Something the Lord Made

Here's a dandy little 2004 movie that slid in and out of the multiplexes before we noticed. HBO can do that sometimes.

The movie starts in the 30s with the economic issues wrought by the Depression, followed by WWII with a massive number of military personnel whose lives were saved because they were prevented from going into shock by a technique developed by Alfred Blalock, played by Alan Rickman ("Harry Potter," "Truly, Madly, Deeply" and "Sense and Sensibility").

This real-life surgeon was ably assisted by his under-employed lab technician, Vivian Thomas, played by Mos Def ("The Italian Job" and "16 Blocks"). In "Jim Crow" Nashville, it was never considered appropriate for a black assistant to receive any credit for his contribution, so Thomas was not honored for his valuable input.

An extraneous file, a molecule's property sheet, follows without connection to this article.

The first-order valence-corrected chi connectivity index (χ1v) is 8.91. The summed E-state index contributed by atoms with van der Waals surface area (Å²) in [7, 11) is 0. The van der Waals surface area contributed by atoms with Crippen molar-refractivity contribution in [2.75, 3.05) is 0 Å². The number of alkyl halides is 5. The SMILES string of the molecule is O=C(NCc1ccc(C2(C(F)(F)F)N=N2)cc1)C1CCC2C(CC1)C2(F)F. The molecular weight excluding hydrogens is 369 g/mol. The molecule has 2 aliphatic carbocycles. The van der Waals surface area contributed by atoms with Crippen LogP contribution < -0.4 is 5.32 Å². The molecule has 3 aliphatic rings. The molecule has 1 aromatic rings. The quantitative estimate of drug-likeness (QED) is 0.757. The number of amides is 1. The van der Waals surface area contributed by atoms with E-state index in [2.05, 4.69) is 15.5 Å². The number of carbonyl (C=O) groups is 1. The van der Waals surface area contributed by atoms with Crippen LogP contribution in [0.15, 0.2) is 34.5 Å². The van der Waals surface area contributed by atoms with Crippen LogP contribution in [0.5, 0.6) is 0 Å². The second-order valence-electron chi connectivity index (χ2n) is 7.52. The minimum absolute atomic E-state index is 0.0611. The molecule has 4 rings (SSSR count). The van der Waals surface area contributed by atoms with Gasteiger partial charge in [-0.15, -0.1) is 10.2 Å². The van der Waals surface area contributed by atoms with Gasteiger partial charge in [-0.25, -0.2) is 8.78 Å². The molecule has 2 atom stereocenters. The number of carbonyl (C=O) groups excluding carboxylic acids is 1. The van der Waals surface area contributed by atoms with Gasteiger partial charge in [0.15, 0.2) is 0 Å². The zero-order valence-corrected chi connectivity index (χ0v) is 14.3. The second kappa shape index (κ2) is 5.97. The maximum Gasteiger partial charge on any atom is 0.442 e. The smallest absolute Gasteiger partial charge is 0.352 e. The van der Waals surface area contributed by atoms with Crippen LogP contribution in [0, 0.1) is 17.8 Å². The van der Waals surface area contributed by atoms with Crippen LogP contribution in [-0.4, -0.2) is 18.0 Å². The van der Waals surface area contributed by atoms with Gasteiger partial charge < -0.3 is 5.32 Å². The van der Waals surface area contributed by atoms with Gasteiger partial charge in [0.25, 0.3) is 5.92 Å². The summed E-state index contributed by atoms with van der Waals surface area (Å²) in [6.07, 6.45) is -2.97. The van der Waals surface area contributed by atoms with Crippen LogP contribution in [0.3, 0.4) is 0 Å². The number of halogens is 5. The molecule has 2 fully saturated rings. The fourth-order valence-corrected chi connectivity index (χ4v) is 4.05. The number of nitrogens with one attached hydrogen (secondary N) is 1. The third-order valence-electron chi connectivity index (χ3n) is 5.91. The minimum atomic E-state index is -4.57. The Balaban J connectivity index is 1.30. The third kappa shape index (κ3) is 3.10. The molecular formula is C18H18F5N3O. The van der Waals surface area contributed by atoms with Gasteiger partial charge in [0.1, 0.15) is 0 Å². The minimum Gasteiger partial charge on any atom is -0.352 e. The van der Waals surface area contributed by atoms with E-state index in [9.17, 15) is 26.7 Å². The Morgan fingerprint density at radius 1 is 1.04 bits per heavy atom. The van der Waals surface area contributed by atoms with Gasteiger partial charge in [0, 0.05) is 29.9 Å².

When Blalock was promoted and transferred to Johns Hopkins Hospital, he prevailed on Thomas to move his wife and two girls from Nashville to Baltimore despite the hardships it caused. Even though he worked side by side with Blalock in his laboratory, Thomas was classified as a Class 3 Laborer on the payroll and was paid accordingly.

Consequently, while Blalock lives a life of luxury and ease, Thomas has to do part-time handyman work to help pay the rent.

At Johns Hopkins, as Head of Surgery, Blalock is determined to develop a treatment for "blue babies," babies born with faulty hearts, doomed to an early death. He and Thomas finally devise a technique that they think will work. They do the experiment over the strident objections of all the powers that be at the hospital and in 1944, open-heart surgery is born.

This is an excellent snapshot of the 30s up to the 60s, with the social upheaval, civic unrest and turbulent times for racial issues. Mos Def is wonderfully directed and has given us a performance he can be proud of. Naturally, our old work-horse Rickman, is flawless...this time with a mild Southern accent! Those Brits!